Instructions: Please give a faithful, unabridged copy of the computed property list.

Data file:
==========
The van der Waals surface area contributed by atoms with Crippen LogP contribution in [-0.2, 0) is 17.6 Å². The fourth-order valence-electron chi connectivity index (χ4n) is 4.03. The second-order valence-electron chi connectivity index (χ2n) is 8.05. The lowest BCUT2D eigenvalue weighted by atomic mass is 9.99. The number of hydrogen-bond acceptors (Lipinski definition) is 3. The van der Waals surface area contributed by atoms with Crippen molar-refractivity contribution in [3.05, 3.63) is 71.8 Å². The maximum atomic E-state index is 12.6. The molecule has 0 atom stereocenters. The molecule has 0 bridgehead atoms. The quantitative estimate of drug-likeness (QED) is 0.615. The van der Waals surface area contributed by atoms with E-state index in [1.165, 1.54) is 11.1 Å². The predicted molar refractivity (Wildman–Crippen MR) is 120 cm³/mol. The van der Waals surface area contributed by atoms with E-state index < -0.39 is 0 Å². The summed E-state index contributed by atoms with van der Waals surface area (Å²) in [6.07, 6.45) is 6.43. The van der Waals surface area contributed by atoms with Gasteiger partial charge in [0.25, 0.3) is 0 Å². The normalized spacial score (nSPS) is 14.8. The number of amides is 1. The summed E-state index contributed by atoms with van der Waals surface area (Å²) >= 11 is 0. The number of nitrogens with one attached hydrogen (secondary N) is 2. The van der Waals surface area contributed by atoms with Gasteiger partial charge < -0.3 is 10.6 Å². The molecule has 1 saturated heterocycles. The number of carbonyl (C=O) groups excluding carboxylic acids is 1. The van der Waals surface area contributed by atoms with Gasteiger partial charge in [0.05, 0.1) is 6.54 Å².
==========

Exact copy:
The van der Waals surface area contributed by atoms with Crippen LogP contribution in [-0.2, 0) is 17.6 Å². The fourth-order valence-electron chi connectivity index (χ4n) is 4.03. The second-order valence-electron chi connectivity index (χ2n) is 8.05. The lowest BCUT2D eigenvalue weighted by atomic mass is 9.99. The number of hydrogen-bond acceptors (Lipinski definition) is 3. The van der Waals surface area contributed by atoms with Crippen molar-refractivity contribution in [3.05, 3.63) is 71.8 Å². The maximum atomic E-state index is 12.6. The molecule has 0 atom stereocenters. The molecule has 0 bridgehead atoms. The quantitative estimate of drug-likeness (QED) is 0.615. The van der Waals surface area contributed by atoms with E-state index in [1.165, 1.54) is 11.1 Å². The predicted molar refractivity (Wildman–Crippen MR) is 120 cm³/mol. The van der Waals surface area contributed by atoms with E-state index < -0.39 is 0 Å². The summed E-state index contributed by atoms with van der Waals surface area (Å²) in [6.07, 6.45) is 6.43. The van der Waals surface area contributed by atoms with Gasteiger partial charge in [0.25, 0.3) is 0 Å². The normalized spacial score (nSPS) is 14.8. The number of amides is 1. The summed E-state index contributed by atoms with van der Waals surface area (Å²) >= 11 is 0. The number of nitrogens with one attached hydrogen (secondary N) is 2. The van der Waals surface area contributed by atoms with Gasteiger partial charge < -0.3 is 10.6 Å². The molecule has 1 saturated heterocycles. The number of carbonyl (C=O) groups excluding carboxylic acids is 1. The van der Waals surface area contributed by atoms with Gasteiger partial charge in [0.05, 0.1) is 6.54 Å².